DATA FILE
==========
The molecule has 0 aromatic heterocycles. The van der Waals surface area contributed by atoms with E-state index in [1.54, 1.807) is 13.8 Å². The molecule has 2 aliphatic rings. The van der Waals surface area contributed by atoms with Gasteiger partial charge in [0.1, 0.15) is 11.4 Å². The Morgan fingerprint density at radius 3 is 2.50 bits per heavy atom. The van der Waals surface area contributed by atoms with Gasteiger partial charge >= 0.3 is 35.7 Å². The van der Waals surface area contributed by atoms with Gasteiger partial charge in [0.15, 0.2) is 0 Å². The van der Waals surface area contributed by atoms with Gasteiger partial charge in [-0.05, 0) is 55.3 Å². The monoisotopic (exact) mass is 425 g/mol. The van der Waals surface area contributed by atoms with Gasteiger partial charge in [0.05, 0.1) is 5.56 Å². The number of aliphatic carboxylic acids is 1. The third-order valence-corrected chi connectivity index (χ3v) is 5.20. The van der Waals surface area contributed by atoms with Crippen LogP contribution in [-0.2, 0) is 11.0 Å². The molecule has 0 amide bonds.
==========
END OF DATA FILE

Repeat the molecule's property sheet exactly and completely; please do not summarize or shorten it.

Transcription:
The molecule has 0 aromatic heterocycles. The van der Waals surface area contributed by atoms with E-state index in [1.54, 1.807) is 13.8 Å². The molecule has 2 aliphatic rings. The van der Waals surface area contributed by atoms with Gasteiger partial charge in [0.1, 0.15) is 11.4 Å². The Morgan fingerprint density at radius 3 is 2.50 bits per heavy atom. The van der Waals surface area contributed by atoms with Gasteiger partial charge >= 0.3 is 35.7 Å². The van der Waals surface area contributed by atoms with Gasteiger partial charge in [0.15, 0.2) is 0 Å². The van der Waals surface area contributed by atoms with Gasteiger partial charge in [-0.05, 0) is 55.3 Å². The monoisotopic (exact) mass is 425 g/mol. The van der Waals surface area contributed by atoms with Gasteiger partial charge in [0.05, 0.1) is 5.56 Å². The number of aliphatic carboxylic acids is 1. The third-order valence-corrected chi connectivity index (χ3v) is 5.20. The van der Waals surface area contributed by atoms with Crippen LogP contribution in [-0.2, 0) is 11.0 Å². The molecule has 0 amide bonds.